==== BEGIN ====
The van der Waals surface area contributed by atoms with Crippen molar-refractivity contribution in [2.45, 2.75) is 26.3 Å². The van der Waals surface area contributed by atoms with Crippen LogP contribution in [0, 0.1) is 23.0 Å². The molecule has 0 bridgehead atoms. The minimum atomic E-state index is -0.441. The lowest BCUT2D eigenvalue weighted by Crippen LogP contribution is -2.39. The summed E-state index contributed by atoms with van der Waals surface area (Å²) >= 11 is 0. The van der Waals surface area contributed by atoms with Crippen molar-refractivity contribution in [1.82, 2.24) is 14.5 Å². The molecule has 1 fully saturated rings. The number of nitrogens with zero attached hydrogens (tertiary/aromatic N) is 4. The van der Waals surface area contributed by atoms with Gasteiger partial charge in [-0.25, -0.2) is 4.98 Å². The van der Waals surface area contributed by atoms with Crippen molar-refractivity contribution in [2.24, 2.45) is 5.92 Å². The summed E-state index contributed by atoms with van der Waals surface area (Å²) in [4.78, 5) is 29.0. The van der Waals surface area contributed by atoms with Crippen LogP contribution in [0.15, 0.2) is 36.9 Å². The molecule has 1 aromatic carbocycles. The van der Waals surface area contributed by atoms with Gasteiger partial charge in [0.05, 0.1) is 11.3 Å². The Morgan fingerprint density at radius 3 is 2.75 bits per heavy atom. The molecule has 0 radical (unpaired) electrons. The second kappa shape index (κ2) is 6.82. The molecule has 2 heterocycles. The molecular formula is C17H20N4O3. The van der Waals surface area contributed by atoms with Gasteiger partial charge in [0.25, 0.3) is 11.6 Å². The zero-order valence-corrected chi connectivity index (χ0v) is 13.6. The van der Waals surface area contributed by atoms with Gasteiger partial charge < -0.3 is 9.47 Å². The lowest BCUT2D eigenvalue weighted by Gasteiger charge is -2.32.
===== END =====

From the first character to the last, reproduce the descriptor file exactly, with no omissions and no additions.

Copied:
The van der Waals surface area contributed by atoms with Crippen molar-refractivity contribution in [2.45, 2.75) is 26.3 Å². The van der Waals surface area contributed by atoms with Crippen LogP contribution in [0, 0.1) is 23.0 Å². The molecule has 0 bridgehead atoms. The minimum atomic E-state index is -0.441. The lowest BCUT2D eigenvalue weighted by Crippen LogP contribution is -2.39. The summed E-state index contributed by atoms with van der Waals surface area (Å²) >= 11 is 0. The van der Waals surface area contributed by atoms with Crippen molar-refractivity contribution in [1.82, 2.24) is 14.5 Å². The molecule has 1 fully saturated rings. The number of nitrogens with zero attached hydrogens (tertiary/aromatic N) is 4. The van der Waals surface area contributed by atoms with Gasteiger partial charge in [-0.25, -0.2) is 4.98 Å². The van der Waals surface area contributed by atoms with Crippen molar-refractivity contribution in [2.24, 2.45) is 5.92 Å². The summed E-state index contributed by atoms with van der Waals surface area (Å²) in [4.78, 5) is 29.0. The van der Waals surface area contributed by atoms with Crippen LogP contribution in [0.15, 0.2) is 36.9 Å². The molecule has 1 aromatic carbocycles. The van der Waals surface area contributed by atoms with Gasteiger partial charge in [0.05, 0.1) is 11.3 Å². The Morgan fingerprint density at radius 3 is 2.75 bits per heavy atom. The molecule has 0 radical (unpaired) electrons. The second kappa shape index (κ2) is 6.82. The molecule has 2 heterocycles. The molecular formula is C17H20N4O3. The van der Waals surface area contributed by atoms with Gasteiger partial charge in [0.25, 0.3) is 11.6 Å². The zero-order valence-corrected chi connectivity index (χ0v) is 13.6. The van der Waals surface area contributed by atoms with Gasteiger partial charge < -0.3 is 9.47 Å². The lowest BCUT2D eigenvalue weighted by Gasteiger charge is -2.32.